A full eight years before the Miracle on Ice, the US Olympic hockey team pulled off one of the most miraculous accomplishments in international hockey history. The 1972 US team stunned the hockey world by garnering a silver medal at the Winter Games in Japan.
The silver medal championship was somewhat anti-climatic by today's gold-medal showdown standards. Back then the order of finish was determined by your win-loss record and your goals for and against. After upsetting the Czechoslovakians, Team USA sat in the arena in their casual wear awaiting the outcome of the Russia-Czechoslovakian game. When the Russians won, as expected, the Americans knew they had clinched a very unexpected silver medal, the only medal taken home by American males in the Sapporo games.
The story is even more fascinating when you learn of the military background many of these players were drafted into before the games, including a few who wandered the jungles of Vietnam. Then there was the surprising camaraderie between the Soviet and American players, despite the Cold War's icy grip. And then there's the story of coach Murray Williamson, perhaps as an important a coach in US hockey history as there is, though he gets no credit a la Herb Brooks or Bob Johnson.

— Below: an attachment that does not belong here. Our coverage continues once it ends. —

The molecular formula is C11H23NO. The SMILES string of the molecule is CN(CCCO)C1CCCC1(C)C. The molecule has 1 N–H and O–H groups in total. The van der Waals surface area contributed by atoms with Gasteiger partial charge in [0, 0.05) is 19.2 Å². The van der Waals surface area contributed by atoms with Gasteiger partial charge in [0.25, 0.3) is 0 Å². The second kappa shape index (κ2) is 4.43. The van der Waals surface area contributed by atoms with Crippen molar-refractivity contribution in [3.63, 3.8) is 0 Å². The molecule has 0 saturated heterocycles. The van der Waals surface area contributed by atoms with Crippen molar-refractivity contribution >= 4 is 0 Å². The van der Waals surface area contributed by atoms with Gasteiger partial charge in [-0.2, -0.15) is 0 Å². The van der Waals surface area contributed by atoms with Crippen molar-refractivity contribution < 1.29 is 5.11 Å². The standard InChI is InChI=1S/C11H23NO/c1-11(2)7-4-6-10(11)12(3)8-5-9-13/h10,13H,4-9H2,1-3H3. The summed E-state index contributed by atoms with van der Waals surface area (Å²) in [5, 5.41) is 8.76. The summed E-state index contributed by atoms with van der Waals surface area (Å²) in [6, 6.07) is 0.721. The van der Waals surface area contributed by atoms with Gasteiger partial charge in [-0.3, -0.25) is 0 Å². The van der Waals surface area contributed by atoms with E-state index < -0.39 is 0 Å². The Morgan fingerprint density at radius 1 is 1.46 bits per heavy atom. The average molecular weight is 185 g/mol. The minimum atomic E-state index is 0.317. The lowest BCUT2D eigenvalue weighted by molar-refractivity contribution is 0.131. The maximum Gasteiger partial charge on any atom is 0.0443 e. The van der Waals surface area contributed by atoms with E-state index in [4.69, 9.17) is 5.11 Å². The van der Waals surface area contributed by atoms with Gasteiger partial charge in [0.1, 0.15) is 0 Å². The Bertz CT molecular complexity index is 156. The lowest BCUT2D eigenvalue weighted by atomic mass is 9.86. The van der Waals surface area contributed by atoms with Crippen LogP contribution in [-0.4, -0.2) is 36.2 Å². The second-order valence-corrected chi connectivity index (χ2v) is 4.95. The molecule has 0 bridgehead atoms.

Twin brothers Tom and Jerry Caraccioli have chronicled this fascinating saga in their new book, Striking Silver: The Untold Story of America's Forgotten Hockey Team from Sports Publishing L.L.C. Although as goalie Peter Sears suggests, this is the team that no one knew about to begin with.
After laying the ground work, the Caracciolis embarked on a series of interviews with members of the forgotten team, sharing stories of personal triumph and sacrifice. While the interviews don't necessarily flow together as nicely as you would hope, they make for great short reads.
Stars like Mark Howe, Robbie Ftorek, Henry Boucha, Tim Sheehy and Lefty Curran share their stories as do the long forgotten about players like Huffer Christiansen, Daddy Nas Naslund Tom Mellor and Charlie Brown.
The success of the 1972 team was largely ignored due to sparse television coverage by NBC thanks to severe time zone differences. Any recognition earned was further pushed into obscurity when the Americans pulled off the Miracle On Ice in 1980. The Caracciolis examine how 1972 laid the groundwork for success in 1980 and the growth of American hockey beyond.
Striking Silver was one of the most overlooked books in 2006-07. It is truly worth a read. It's not totally about hockey, but about working hard and having dreams come true.